Ronson asked Williams about it when he saw him at a restaurant 20 years later. “And he goes: ‘Wait, your parents lived in the house on Circus Road? Man, they threw some incredible parties.’” A few years later, Ronson came downstairs one morning, schoolbag in hand, to find his dad with Daryl Hall, “each with a snifter of something, playing a really intense game of chess”.
Ronson tells these stories with obvious appreciation for their ludicrousness – and his own cluelessness. It was only when he discovered drugs himself, in his early 20s, that he “put it all together”, he says: “That’s what the fuck they were doing, that’s why we weren’t allowed to wake up my mum till 3pm on Saturdays.”
Ronsons’ parents divorced when he was seven, after which Dexter-Jones moved the family to New York and married Foreigner’s Mick Jones. (I Want To Know What Love Is was written about their courtship.) Jones showed the young Ronson how to play instruments and record demos; at 13, he interned at Rolling Stone magazine, answering the phones with “this high-pitch squeak”.
But, for all his claims to rock royalty, Ronson insists he had “a pretty normal life”. At school, he was teased for his English accent and running the wrong way in a relay race. “I wasn’t uncool, but I definitely wasn’t in the cool clique.” His mother was strict about grades and Ronson was allowed to go to gigs only if he was reviewing them for the student newspaper.
He almost studied journalism, before learning that he couldn’t stomach being disliked. “I didn’t really have the nerve to write a negative review about a rap group that I might see in the club that Friday – because that happened. I had to pick a side.”
It reflects a conscientiousness and eagerness to please that is anathema to cool. If he “milked a certain sound”, Ronson says – such as the neo-soul and funk with which he first found success – it was because it got a response. “Like: ‘Oh shit, this is what people like – I better keep doing this.’”
He can laugh now about his reputation as “king of the horns”. (A running joke of his Fader podcast, in which Ronson interviews friends and heroes about their profiles in the taste-making magazine, is that he has never been featured.) But did he want to be thought of as cool?
Maybe now I am going to just be the guy who talks about music instead of making it
Ronson responds immediately. “Oh, yeah … Whether it’s MIA or Bowie or Travis Scott, of course everybody wants that cachet. But I don’t think I have enough of the ‘fuck you’, rebel part – I care too much. I think that probably comes across.”
His therapist would have a lot to say about his people-pleasing, Ronson adds. But lately he has come to accept it as part of what makes him good at his job, as “a conduit to bringing something magical out” in a crowd or an artist.
What made Ronson uncool to NME in 2007 has also made him classic. Indeed, he identifies his eagerness to impress Winehouse, to make music that she would want to return to, as central to their success – forged in the studio where Ronson is sitting and where they met 15 years ago.
They spent only a week together making Back to Black. “That connection happened like that,” says Ronson, snapping his fingers, the warmth in his voice unmistakable. “It was an instant familiarity. I just loved being in her company, her presence. She was just so funny.”
They remained close as Winehouse’s profile rose. “Obviously, we had our ups and downs and it was troubling. I don’t know if I fully loved the way that I behaved around her. When she was going through addiction, I wish I’d been a little bit more upfront or confrontational about it. But I just was like: ‘Ah, she’ll sort it out – she did it already once.’” Ronson shakes something off before it takes hold. “So. Whatever.”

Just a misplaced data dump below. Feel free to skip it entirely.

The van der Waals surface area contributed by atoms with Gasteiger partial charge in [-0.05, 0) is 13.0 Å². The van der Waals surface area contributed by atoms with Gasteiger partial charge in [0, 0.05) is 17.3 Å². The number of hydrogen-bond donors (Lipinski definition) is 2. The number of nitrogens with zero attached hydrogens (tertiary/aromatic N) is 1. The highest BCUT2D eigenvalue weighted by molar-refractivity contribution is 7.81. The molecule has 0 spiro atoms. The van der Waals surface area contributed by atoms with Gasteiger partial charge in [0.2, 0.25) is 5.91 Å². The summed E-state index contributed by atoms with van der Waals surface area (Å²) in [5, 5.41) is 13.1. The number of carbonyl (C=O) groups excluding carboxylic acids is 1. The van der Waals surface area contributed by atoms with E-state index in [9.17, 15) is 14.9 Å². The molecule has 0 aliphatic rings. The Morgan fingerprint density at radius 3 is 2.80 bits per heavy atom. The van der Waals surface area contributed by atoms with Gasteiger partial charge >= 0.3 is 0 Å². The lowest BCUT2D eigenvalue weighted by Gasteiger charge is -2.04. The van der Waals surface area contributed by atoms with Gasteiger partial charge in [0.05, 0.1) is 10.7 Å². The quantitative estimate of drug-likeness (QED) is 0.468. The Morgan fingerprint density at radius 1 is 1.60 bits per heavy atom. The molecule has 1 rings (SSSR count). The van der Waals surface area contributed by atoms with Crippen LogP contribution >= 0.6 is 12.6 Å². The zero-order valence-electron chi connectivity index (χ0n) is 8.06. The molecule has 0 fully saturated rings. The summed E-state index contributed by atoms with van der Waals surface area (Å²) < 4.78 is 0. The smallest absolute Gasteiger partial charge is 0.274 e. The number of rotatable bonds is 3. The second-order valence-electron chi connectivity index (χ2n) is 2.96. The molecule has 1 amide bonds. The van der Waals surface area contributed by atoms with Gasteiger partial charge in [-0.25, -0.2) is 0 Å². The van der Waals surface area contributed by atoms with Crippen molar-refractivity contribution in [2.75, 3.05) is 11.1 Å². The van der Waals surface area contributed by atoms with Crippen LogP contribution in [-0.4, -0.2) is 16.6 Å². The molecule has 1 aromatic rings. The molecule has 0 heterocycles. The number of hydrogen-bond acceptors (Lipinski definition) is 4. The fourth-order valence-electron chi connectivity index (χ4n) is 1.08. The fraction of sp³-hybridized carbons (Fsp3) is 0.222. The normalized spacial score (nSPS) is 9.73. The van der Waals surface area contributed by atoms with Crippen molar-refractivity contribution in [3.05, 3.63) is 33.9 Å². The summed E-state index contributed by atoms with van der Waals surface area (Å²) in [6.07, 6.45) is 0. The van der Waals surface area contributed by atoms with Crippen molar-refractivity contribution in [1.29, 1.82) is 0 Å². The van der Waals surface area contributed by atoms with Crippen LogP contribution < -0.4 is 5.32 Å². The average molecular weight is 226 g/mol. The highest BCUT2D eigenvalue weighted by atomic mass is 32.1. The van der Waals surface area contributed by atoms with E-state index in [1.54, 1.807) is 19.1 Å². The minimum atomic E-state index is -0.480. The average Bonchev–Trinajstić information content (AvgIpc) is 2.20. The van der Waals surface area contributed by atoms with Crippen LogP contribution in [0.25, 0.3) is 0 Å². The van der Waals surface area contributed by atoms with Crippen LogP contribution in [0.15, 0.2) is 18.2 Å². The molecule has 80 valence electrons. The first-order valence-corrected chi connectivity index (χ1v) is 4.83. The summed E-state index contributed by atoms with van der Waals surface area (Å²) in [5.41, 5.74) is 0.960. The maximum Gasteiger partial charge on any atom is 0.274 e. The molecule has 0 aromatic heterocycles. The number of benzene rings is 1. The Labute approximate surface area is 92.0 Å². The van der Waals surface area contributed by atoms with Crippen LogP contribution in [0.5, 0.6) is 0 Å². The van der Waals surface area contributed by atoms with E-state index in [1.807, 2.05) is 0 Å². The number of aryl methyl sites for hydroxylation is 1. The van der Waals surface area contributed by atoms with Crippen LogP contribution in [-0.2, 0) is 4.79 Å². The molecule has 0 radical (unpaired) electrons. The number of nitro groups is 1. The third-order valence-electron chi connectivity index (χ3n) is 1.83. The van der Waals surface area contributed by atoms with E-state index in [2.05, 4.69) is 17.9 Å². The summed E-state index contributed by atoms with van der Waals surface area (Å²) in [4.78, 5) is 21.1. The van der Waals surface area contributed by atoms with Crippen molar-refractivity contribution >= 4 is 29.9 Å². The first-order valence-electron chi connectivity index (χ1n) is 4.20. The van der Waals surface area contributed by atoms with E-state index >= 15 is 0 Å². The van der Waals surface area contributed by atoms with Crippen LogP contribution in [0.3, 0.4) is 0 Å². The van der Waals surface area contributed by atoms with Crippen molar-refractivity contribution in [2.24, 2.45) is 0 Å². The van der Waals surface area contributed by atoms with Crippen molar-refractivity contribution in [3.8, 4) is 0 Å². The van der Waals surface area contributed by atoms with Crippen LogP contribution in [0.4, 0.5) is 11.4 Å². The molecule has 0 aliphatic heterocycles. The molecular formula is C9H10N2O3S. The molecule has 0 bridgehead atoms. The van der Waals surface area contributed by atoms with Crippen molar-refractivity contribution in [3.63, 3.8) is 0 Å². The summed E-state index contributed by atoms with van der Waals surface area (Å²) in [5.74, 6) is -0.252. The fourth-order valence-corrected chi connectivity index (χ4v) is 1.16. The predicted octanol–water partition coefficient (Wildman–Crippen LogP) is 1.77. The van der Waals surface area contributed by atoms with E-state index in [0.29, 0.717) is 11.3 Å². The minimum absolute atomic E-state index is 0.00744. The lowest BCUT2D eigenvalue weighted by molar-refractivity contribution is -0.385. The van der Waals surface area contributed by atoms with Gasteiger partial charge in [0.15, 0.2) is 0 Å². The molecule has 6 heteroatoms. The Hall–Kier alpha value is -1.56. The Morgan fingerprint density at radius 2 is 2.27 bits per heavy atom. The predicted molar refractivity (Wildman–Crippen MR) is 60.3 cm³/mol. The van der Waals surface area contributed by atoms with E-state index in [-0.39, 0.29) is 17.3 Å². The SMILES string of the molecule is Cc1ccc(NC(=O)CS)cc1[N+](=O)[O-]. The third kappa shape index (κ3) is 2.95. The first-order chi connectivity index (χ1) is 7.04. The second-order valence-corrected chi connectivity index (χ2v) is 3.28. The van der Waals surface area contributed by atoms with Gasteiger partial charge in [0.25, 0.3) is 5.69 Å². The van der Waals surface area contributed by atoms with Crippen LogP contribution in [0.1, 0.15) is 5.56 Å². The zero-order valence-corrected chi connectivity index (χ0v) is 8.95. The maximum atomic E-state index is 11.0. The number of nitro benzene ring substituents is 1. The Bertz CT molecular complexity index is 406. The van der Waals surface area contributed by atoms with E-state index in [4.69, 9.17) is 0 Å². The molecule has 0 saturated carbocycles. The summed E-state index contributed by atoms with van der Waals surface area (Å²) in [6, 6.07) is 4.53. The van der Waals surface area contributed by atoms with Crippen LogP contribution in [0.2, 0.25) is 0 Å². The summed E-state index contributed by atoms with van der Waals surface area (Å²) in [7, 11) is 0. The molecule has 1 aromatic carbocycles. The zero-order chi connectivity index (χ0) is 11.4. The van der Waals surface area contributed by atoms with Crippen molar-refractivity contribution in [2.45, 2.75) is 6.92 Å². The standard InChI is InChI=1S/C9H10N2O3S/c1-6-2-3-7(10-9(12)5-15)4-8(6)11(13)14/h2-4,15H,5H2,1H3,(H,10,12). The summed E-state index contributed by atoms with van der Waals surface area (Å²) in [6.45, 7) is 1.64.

In late 2010, less than a year before she died, Winehouse publicly accused Ronson of taking credit for her success. They were in a “testy” patch at the time, he says: “We definitely squashed that … Of course, that record is all her – the soul of it.”
Winehouse’s legacy is being revisited this month in two documentaries marking the 10th anniversary of her death, amid a reckoning of the intense, intrusive celebrity culture of the early 00s. Watching the Framing Britney Spears documentary “just made me feel sick”, Ronson says.
He recalls visiting Winehouse to find paparazzi camped outside her house. “She would wave to them, occasionally bring them out food,” he says. “At first I was like: ‘This is just like a pantomime; you both understand what this is.’ Then I was like: ‘No: this is fucking horrible and disgusting.’ I know people have to make a living – but I hated a lot of those people.”
Ronson suggests scrutiny of stars has worsened since, becoming more accepted and ingrained, thanks to gossip sites and round-the-clock coverage: “I hope there’s a reckoning, but I don’t see it.”
Watch the Sound – a six-part series in which Ronson goes full wonk about time-honoured aspects of production – presents a purist’s approach to making music. One takeaway is that so much innovation, so many transcendent moments, were “happy accidents” that would probably not slide in a modern studio.
The show’s vision of the future suggests even less room for serendipitous human error. Ronson meets an AI pop star who has been loaded with all of Ronson’s songs. She summarises: “Being in love; tired but hopeful.” (“That sounds about right,” he says.)
After his isolation-inspired crisis of confidence about his future, Ronson had a realisation: “I just missed being in a room with people and creating.” As soon as he could, he returned to the studio; he has since been working with Lizzo, Travis Scott and King Princess, as well as on his next album.
“The things that I used to hold as the barometers of how happy I was in life – how well I’m doing, do I have songs in the charts, am I still considered as important as this guy, whatever – I don’t care so much about that,” Ronson says. “I’m just doing the thing that I’ve always done, which is come to a studio every morning at 11am and – it sounds so corny – turn the machines on and see what happens.”
Two weeks ago, Ronson had a DJ gig, his first since lockdown. “I counted: 510 days,” he says. He practised all week beforehand, certain that it would be weird, afraid that it would suck. “And then,” he says, “it was wonderful.”